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Inside The $35 Billion Addiction Treatment Industry
The National Council on Alcoholism and Drug Dependency estimates that over 23 million Americans (age 12 and older) are addicted to alcohol and other drugs. According to the Substance Abuse and Mental Health Services Administration (SAMHSA), just under 11% (2.5 million) received care at an addiction treatment facility in 2012. SAMHSA also estimates that the market for addiction treatment is about $35 billion per year.
The vast majority of addiction treatment is based either partially or entirely on the 12 Steps of Alcoholics Anonymous (AA), but is there scientific evidence to support AA as a clinical treatment? Should addiction treatment centers make enormous profits by simply funneling substance abusers into the free fellowship of AA?
Could This Drug Cure Alcoholism?
Twenty years ago, Claudia Christian was on the trajectory that had consumed countless Hollywood stars. She’d had her moments of fame—first as Commander Susan Ivanova in the 1990s sci-fi television series Babylon 5. She had a role in the critically beloved Judd Apatow comedy Freaks and Geeks, a Playboy pictorial, and a long list of prominent lovers that included George Clooney and the late Dodi Fayed.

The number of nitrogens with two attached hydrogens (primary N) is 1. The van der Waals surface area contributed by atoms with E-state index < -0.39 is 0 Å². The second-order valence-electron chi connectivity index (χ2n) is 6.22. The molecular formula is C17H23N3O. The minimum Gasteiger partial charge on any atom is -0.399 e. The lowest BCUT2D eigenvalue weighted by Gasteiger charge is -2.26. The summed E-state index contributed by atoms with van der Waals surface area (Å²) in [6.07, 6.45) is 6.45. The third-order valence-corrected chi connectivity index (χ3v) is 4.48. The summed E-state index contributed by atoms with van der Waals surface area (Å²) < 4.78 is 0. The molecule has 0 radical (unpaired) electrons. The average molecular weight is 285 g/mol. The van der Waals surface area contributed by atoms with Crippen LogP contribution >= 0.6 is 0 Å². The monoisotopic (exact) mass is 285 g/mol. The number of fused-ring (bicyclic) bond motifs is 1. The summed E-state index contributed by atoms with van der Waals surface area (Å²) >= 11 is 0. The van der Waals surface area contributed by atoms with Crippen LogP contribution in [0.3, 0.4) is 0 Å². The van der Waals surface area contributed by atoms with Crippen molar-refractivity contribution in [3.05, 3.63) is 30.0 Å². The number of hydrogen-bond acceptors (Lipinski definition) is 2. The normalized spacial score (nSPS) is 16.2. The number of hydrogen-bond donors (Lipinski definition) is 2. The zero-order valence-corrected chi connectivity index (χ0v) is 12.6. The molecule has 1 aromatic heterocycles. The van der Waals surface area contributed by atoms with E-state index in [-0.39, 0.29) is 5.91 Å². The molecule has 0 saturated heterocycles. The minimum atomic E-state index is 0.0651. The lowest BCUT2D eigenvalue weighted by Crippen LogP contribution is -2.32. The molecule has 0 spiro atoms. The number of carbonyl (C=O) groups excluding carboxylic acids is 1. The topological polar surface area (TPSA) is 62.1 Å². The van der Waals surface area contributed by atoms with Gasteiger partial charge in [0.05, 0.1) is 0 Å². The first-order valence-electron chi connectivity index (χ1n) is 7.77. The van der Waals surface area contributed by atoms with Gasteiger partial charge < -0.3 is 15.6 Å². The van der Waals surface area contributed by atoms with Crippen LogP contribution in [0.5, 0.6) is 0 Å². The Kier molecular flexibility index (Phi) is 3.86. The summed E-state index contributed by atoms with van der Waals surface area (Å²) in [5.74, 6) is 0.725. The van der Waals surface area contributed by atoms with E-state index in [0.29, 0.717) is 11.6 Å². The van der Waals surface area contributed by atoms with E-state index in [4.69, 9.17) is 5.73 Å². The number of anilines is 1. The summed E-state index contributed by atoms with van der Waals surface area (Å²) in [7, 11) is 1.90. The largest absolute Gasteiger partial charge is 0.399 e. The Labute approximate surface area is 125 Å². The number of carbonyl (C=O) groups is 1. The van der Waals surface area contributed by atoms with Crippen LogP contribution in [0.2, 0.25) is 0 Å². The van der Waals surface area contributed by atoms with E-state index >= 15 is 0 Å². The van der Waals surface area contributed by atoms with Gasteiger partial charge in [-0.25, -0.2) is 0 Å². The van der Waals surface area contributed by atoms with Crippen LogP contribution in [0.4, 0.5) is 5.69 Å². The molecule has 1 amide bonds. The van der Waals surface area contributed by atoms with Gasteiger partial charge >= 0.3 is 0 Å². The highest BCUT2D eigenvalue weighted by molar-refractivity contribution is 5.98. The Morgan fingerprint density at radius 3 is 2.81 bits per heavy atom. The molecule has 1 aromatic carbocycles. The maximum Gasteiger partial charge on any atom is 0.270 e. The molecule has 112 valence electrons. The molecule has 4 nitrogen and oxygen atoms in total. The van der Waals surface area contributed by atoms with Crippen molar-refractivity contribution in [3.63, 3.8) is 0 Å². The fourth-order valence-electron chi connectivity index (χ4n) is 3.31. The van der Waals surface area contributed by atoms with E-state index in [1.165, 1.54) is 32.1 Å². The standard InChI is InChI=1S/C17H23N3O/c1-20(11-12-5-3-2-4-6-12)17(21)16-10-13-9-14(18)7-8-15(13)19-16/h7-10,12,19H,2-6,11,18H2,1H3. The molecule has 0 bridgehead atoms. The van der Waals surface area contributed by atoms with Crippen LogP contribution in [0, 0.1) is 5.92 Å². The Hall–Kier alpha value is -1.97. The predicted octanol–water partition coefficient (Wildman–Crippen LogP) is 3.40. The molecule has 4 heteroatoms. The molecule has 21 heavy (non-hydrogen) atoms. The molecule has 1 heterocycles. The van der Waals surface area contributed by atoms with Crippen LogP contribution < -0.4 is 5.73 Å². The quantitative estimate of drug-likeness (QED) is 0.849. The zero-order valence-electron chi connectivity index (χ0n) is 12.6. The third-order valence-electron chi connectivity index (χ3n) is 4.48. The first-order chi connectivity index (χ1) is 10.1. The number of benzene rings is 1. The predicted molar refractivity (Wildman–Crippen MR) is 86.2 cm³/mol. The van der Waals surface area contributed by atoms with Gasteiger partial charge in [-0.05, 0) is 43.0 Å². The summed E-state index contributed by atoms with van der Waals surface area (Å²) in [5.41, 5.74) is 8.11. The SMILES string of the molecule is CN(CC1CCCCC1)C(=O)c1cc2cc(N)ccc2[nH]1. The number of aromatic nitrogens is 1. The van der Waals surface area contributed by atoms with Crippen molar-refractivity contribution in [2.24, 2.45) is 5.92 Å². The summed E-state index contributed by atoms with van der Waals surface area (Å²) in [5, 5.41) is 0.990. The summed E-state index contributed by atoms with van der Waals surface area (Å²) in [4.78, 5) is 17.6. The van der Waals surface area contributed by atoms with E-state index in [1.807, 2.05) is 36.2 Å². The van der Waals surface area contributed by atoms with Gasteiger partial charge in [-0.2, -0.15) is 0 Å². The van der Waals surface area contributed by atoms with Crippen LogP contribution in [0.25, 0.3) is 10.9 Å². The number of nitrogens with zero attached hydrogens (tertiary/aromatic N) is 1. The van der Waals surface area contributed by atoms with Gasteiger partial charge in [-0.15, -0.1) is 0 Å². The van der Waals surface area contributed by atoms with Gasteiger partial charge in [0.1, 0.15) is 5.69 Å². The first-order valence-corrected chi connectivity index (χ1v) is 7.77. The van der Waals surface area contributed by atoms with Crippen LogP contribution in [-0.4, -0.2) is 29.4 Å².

But by the early oughts, Christian was struggling to stay afloat. Her drinking had spiraled from social to bingeing. She’d abstain for weeks at a time, and then find herself at Ralph’s Grocery Store near her Los Angeles home first thing in the morning, tossing crème de menthe and Drambuie into her cart with the loud pronouncement she was planning on making soufflés.
The Irrationality of Alcoholics Anonymous
J.G. is a lawyer in his early 30s. He’s a fast talker and has the lean, sinewy build of a distance runner. His choice of profession seems preordained, as he speaks in fully formed paragraphs, his thoughts organized by topic sentences. He’s also a worrier—a big one—who for years used alcohol to soothe his anxiety.
J.G. started drinking at 15, when he and a friend experimented in his parents’ liquor cabinet. He favored gin and whiskey but drank whatever he thought his parents would miss the least. He discovered beer, too, and loved the earthy, bitter taste on his tongue when he took his first cold sip.